In science, the distinction between species and genera is without clear rules. Does this mean that the decision to resurrect Brontosaurus is just a matter of personal preference? “Not at all”, explains Tschopp, “we tried to be as objective as possible whenever making a decision which would differentiate between species and genus”. The researchers applied statistical approaches to calculate the differences between other species and genera of diplodocid dinosaurs, and were surprised by the result. “The differences we found between Brontosaurus and Apatosaurus were at least as numerous as the ones between other closely related genera, and much more than what you normally find between species,” explained Roger Benson, a co-author from the University of Oxford.
Therefore, Tschopp and colleagues have concluded that it is now possible to resurrect Brontosaurus as a genus distinct from Apatosaurus. “It’s the classic example of how science works”, said Professor Mateus, a collaborator on the research. “Especially when hypotheses are based on fragmentary fossils, it is possible for new finds to overthrow years of research.”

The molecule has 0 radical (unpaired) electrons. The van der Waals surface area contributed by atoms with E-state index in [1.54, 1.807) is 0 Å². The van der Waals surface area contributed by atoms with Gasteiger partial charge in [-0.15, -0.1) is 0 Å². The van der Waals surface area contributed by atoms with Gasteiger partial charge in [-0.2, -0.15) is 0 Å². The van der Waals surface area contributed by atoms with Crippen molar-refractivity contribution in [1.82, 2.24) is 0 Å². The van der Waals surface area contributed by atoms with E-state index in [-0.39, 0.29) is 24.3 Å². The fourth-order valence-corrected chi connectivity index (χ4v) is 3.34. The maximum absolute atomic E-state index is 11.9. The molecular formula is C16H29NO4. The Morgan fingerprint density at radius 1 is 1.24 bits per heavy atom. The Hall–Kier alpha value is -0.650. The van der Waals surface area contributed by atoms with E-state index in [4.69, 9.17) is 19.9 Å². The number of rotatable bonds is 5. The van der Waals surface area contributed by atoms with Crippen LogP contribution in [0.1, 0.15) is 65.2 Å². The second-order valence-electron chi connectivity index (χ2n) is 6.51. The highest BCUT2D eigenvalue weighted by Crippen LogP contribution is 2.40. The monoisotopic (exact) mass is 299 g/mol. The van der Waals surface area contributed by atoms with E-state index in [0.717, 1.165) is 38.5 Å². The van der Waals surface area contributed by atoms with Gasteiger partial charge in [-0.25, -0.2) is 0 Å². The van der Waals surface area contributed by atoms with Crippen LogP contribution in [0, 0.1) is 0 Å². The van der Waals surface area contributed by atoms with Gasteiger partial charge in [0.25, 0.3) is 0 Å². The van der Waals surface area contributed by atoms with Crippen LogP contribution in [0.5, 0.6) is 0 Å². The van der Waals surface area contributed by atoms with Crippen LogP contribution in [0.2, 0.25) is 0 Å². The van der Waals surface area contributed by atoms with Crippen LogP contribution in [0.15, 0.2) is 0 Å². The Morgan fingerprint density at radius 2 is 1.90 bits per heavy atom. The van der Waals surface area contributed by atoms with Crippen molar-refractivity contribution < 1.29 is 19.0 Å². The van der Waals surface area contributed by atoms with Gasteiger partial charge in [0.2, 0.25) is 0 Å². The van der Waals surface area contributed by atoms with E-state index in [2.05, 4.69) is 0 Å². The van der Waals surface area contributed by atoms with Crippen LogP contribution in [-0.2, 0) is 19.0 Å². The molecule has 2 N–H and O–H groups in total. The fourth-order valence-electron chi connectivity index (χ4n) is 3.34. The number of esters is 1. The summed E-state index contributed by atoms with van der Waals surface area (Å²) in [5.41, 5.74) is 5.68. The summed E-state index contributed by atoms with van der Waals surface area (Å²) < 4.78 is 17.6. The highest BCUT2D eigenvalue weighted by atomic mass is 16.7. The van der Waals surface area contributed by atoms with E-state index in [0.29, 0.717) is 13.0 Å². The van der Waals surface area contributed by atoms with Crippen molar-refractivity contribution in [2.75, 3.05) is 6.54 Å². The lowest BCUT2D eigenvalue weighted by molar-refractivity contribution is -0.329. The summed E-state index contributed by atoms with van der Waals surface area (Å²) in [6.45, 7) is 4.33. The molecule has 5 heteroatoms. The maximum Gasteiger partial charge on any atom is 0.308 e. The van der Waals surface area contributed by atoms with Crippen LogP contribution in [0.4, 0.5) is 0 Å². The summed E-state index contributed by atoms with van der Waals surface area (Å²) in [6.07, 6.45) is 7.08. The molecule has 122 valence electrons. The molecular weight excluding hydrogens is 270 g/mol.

Science is a process, always moving towards a clearer picture of the world around us. Sometimes this also means that we have to step backwards a bit before we continue to advance. That’s what keeps the curiosity going. Hence, it is fitting that the Brontosaurus which sparked the curiosity of millions of people worldwide has now returned to do so again.
A specimen-level phylogenetic analysis and taxonomic revision of Diplodocidae (Dinosauria, Sauropoda). Emanuel Tschopp, Octávio Mateus, Roger B.J. Benson. DOI: 10.7717/peerj.857
Note : The above story is based on materials provided by PeerJ.